Is it just a coincidence that this Canadian Lancaster bomber is the only plane on this page which is flying from right to left?   Well, somehow I don't think so.  On Saturday I arrived at the airshow late in the morning, but thankfully just in time to see the very good display put on by the Lancaster crew as they banked left and right past the spectators.   The news on the grapevine on Sunday was that they were reprimanded by the airshow organizers, so their display that day was far more sedate.   This particular Lancaster is one of only two flying, the other one belongs to the Battle of Britain memorial flight based in the UK.   The Canadian Lancaster was meant to be at the 2002 Willow Run airshow, but it had a taxying accident and hit a parked aircraft, putting it out of operation for a while.

Canadian Lancaster bomber

Sigh, back to planes pointing right!   Another big bird, this time a C-121 Constellation, the US military version of the Constellation airliner.   The Constellation would probably beat out any challenge as the most attractive propeller-driven airliner ever built, and perhaps even the most attractive airliner, period.   The curved top and bent nose make it look as sleek as a greyhound, and it performs just as well.

C141 Constellation in MATS paint scheme

This is the only B-24 Liberator bomber in the world which still flies, owned by the Collings Foundation.   The Commemorative Air Force operates an LB-30 Liberator which was damaged during its wartime delivery flight and converted to a cargo plane without gun turrets.   The B-24 Liberator was built in far greater numbers than its more famous cousin the B-17 Flying Fortress - 24,000 Liberators compared to 12,700 Flying Fortresses.   However, it was the B-17 which captured the public's imagination and because of this, and because the B-24 had a very narrow wing and was therefore harder to fly, fewer B-24s survived after the war than B-17s.

B-24 Liberator 'The Dragon and Its Tail'   (click here to open a new window with this photo in computer wallpaper format)

So that's why there were four Flying Fortresses at this airshow and only one Liberator!   The folks at the Yankee Air Museum who organize this show have done a good job of collecting a large number of aircraft of a particular type at the last few shows; last year it was the B25 Mitchell bomber and this year it was the Flying Fortress.   This is the first time I've attended a show with so many B-17s.   Unfortunately they flew them all in "V" formation on Friday when not many people were around, including myself, so I didn't get to see what would have been an awesome sight.   This is the museum's own Flying Fortress, "Yankee Lady", which flew spectators during the show for $400 each.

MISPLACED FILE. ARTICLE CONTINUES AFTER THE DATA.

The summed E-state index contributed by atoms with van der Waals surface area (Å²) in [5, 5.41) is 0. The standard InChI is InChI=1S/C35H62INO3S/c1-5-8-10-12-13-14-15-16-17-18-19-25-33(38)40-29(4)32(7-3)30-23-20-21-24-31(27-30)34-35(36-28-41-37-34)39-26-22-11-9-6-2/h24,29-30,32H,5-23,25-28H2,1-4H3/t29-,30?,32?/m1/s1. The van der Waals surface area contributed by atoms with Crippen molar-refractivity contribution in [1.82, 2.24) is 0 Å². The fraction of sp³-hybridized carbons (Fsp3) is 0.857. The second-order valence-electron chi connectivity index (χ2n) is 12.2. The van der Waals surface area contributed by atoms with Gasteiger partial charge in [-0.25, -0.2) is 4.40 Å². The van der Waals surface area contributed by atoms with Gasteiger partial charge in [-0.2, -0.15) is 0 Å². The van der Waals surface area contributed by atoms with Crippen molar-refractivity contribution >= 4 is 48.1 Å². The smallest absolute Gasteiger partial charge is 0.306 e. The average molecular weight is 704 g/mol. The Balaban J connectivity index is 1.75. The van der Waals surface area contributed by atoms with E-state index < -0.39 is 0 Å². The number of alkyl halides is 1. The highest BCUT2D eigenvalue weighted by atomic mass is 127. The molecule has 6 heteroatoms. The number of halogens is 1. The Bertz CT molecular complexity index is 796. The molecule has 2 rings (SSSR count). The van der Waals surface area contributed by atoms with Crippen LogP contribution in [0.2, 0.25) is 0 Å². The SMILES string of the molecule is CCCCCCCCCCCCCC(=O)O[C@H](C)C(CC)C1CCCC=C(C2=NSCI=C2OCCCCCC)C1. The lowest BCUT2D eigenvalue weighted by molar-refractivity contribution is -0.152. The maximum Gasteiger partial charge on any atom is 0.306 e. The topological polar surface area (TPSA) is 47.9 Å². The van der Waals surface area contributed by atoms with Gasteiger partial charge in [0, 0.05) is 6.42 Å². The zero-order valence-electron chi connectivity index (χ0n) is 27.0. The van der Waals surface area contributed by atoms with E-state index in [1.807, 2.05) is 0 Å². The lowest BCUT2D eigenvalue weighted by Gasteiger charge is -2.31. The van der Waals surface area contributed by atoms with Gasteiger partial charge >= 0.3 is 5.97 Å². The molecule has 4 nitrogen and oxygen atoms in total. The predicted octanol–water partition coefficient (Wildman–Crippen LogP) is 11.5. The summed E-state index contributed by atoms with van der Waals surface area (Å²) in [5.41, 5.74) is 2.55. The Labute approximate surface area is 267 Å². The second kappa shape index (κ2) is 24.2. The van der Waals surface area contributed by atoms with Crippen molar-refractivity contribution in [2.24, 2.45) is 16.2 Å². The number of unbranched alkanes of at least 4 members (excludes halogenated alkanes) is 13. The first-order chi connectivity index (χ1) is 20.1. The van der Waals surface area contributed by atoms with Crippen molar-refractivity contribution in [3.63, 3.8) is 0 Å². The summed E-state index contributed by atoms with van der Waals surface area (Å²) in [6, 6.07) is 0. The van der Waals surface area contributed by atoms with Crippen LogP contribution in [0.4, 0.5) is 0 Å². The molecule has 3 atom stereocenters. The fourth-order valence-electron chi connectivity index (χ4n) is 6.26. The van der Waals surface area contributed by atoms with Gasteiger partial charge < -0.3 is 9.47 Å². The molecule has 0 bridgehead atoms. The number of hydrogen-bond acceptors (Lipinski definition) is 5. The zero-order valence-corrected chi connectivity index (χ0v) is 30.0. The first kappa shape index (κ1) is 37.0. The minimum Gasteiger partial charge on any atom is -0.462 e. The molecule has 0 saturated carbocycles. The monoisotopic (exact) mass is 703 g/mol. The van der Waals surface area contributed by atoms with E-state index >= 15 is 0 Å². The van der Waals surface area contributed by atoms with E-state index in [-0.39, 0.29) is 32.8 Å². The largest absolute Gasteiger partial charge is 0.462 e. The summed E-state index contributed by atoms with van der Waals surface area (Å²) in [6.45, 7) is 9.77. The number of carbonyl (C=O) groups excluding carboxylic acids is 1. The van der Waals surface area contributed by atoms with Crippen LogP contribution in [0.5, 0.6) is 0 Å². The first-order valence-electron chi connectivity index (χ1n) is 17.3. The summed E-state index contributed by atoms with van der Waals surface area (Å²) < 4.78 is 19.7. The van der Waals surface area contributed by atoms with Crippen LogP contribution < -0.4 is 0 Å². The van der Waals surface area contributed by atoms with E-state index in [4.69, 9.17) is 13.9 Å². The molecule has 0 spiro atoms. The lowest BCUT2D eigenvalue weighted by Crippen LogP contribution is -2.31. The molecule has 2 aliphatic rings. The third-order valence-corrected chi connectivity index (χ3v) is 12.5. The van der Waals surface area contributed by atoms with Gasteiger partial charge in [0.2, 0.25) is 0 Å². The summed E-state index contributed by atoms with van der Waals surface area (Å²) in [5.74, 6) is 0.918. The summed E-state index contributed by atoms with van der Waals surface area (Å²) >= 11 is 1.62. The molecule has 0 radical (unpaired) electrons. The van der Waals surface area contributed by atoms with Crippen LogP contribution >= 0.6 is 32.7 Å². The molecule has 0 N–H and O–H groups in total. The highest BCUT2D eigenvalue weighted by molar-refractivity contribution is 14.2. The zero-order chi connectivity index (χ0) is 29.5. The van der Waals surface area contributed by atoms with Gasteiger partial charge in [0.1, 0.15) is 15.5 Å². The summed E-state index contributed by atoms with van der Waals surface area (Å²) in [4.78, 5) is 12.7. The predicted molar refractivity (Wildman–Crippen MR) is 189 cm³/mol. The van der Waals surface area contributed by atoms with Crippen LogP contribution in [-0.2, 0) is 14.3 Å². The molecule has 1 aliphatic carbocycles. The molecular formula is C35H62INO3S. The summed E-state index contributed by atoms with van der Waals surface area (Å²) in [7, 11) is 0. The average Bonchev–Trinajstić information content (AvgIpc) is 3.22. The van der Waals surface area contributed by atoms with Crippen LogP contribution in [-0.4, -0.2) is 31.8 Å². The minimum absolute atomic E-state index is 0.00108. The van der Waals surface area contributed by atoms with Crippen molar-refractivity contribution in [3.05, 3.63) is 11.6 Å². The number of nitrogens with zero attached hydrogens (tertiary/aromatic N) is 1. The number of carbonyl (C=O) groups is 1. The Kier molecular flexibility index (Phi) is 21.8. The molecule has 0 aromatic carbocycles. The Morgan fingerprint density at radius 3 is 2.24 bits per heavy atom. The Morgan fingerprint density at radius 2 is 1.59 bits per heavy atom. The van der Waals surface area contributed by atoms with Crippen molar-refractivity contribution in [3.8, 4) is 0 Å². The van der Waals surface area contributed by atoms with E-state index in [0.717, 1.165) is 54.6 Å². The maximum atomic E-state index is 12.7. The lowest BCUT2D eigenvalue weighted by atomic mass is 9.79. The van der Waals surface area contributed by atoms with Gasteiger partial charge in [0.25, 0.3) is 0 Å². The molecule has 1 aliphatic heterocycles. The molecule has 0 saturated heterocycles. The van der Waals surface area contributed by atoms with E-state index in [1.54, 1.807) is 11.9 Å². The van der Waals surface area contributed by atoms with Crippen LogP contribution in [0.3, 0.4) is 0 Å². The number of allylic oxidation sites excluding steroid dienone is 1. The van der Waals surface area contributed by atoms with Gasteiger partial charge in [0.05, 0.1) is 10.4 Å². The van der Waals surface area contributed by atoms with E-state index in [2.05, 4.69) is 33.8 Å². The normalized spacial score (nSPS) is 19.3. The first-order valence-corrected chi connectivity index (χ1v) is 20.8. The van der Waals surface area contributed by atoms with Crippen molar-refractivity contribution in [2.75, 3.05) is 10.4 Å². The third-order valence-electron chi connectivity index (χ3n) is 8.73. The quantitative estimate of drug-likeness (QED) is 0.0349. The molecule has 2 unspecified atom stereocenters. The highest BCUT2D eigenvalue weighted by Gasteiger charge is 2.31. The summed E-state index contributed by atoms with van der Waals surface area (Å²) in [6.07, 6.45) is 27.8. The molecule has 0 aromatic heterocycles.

B-17G Flying Fortress 'Yankee Lady'

This plane is painted in the colors of the most famous Flying Fortress of world war two - the "Memphis Belle", the first B-17 to complete its tour of duty of 25 combat missions.   The Memphis Belle was the subject of a world war two documentary, and a 1990 movie which recounted its feat.    As an earlier model B-17F, the Memphis Belle lacks the "chin turret" under the nose of B-17Gs like Yankee Lady.   The B-17F could carry 8,000 pounds of bombs, twice the capacity of the B-17E, but at a cost of flying 70 miles per hour slower, making it easier for enemy aircraft and artillery to shoot down.   As partial compensation for this, the B-17F had two more machine guns than the B-17E, and the 0.30 inch machine gun carried by the B-17E was upgraded to a 0.50 inch machine gun.

B-17F Flying Fortress 'Memphis Belle'

This B-17G is owned by the Collings Foundation and carries the rather unimaginative name "Nine O Nine", a reference to the registration number carried on its tail.

B-17G Flying Fortress 'Nine O Nine'

The Commemorative Air Force's B-17G "Sentimental Journey" served in the Pacific during the war, later becoming an air-sea rescue plane and finally a fire-fighting "borate bomber" in California.

B-17G Flying Fortress 'Sentimental Journey'
See highlights of the Yankee Air Museum "Thunder Over Michigan" airshow in 2005, 2006 and 2007.